In the previous article on Continuous Deployment Strategies, we explored techniques of performing blue/green deployments. In this post, we’ll cover how to perform Canary Releases. We know that

Canary releases are similar to blue/green, although only a small amount of the servers are upgraded. Then, using a cookie or similar, a fraction of users are directed to the new version.

Canary Release

Just like Blue/Green Deployments, one would start by deploying the application to a small subset of your servers. Once the subset of servers is deployed to, you may then route requests for a few users to the new set of servers.

This strategy lets you do a lot of interesting things, like:

  • test the performance of the application
  • perform A/B tests based on demographics and user profiles, for example "users between the ages of 20-25 living in Iowa"
  • get feedback from a subset of beta testers or users from your company

As your confidence in the deployment improves, you can deploy your application to more and more servers, and route more users to the new servers.

If one or more versions of your application are running in production for some period of time, your application and its components (webservices, microservices, database) needs to be backward-compatible so that it works with at least one or two previous versions of your application. Parallel-Change Pattern can be an effective way to implement backward-incompatible changes between application interfaces.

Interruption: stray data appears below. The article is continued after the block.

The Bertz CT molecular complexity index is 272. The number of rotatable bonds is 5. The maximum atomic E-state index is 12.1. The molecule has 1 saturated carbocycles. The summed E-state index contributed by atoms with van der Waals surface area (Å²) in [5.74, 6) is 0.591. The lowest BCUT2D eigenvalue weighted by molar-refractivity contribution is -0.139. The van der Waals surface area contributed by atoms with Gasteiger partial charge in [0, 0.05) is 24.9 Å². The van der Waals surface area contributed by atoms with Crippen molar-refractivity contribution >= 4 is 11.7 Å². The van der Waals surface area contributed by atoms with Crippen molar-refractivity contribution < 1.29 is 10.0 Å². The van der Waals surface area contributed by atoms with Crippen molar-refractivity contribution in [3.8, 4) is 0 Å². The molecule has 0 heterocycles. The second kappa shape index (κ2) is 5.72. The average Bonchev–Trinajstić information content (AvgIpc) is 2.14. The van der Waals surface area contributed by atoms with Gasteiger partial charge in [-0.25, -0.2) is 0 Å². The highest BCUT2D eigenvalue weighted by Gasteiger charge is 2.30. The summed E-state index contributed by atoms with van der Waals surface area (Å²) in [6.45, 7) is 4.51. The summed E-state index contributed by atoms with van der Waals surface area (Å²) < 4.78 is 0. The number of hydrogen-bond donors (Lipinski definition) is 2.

In this blog series, we've looked at concepts like Phoenix Servers, Blue/Green Deployments and Canary Releases to help with effective continuous deployment. If you have any feedback or would like to hear about other continuous deployment strategies, leave a comment below.

This article was first published on the SnapCI Blog.